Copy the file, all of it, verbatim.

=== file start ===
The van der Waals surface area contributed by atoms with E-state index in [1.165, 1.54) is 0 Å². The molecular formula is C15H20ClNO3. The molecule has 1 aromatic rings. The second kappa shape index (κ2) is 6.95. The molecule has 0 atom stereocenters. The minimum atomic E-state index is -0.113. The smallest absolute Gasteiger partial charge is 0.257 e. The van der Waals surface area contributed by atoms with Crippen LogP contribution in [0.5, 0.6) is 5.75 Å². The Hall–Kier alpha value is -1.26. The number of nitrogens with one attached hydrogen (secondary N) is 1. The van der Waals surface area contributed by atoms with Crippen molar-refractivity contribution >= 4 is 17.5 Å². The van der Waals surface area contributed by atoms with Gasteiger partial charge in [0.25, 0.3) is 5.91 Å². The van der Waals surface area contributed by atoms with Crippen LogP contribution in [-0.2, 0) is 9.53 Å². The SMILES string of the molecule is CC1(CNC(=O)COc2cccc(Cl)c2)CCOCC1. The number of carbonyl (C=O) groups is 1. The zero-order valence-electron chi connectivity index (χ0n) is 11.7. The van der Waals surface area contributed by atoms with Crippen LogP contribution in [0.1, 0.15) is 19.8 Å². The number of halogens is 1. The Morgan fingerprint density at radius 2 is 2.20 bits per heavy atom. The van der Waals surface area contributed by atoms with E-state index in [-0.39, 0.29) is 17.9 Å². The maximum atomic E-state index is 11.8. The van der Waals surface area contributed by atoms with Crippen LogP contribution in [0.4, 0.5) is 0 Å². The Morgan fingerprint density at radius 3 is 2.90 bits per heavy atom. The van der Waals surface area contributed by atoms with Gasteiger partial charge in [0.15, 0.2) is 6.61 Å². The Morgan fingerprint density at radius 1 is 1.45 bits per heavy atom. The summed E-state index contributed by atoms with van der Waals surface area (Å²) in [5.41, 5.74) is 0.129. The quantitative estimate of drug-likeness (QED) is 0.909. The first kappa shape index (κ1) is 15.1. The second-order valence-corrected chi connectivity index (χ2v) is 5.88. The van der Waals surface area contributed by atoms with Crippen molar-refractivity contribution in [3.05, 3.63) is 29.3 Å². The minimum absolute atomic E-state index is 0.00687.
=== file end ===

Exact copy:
The van der Waals surface area contributed by atoms with E-state index in [1.165, 1.54) is 0 Å². The molecular formula is C15H20ClNO3. The molecule has 1 aromatic rings. The second kappa shape index (κ2) is 6.95. The molecule has 0 atom stereocenters. The minimum atomic E-state index is -0.113. The smallest absolute Gasteiger partial charge is 0.257 e. The van der Waals surface area contributed by atoms with Crippen LogP contribution in [0.5, 0.6) is 5.75 Å². The Hall–Kier alpha value is -1.26. The number of nitrogens with one attached hydrogen (secondary N) is 1. The van der Waals surface area contributed by atoms with Crippen molar-refractivity contribution >= 4 is 17.5 Å². The van der Waals surface area contributed by atoms with Gasteiger partial charge in [0.25, 0.3) is 5.91 Å². The van der Waals surface area contributed by atoms with Crippen LogP contribution in [-0.2, 0) is 9.53 Å². The SMILES string of the molecule is CC1(CNC(=O)COc2cccc(Cl)c2)CCOCC1. The number of carbonyl (C=O) groups is 1. The zero-order valence-electron chi connectivity index (χ0n) is 11.7. The van der Waals surface area contributed by atoms with Crippen LogP contribution in [0.1, 0.15) is 19.8 Å². The number of halogens is 1. The Morgan fingerprint density at radius 2 is 2.20 bits per heavy atom. The van der Waals surface area contributed by atoms with E-state index in [-0.39, 0.29) is 17.9 Å². The maximum atomic E-state index is 11.8. The van der Waals surface area contributed by atoms with Crippen LogP contribution in [0.4, 0.5) is 0 Å². The Morgan fingerprint density at radius 3 is 2.90 bits per heavy atom. The van der Waals surface area contributed by atoms with Gasteiger partial charge in [0.15, 0.2) is 6.61 Å². The Morgan fingerprint density at radius 1 is 1.45 bits per heavy atom. The summed E-state index contributed by atoms with van der Waals surface area (Å²) in [5.41, 5.74) is 0.129. The quantitative estimate of drug-likeness (QED) is 0.909. The first kappa shape index (κ1) is 15.1. The second-order valence-corrected chi connectivity index (χ2v) is 5.88. The van der Waals surface area contributed by atoms with Crippen molar-refractivity contribution in [3.05, 3.63) is 29.3 Å². The minimum absolute atomic E-state index is 0.00687.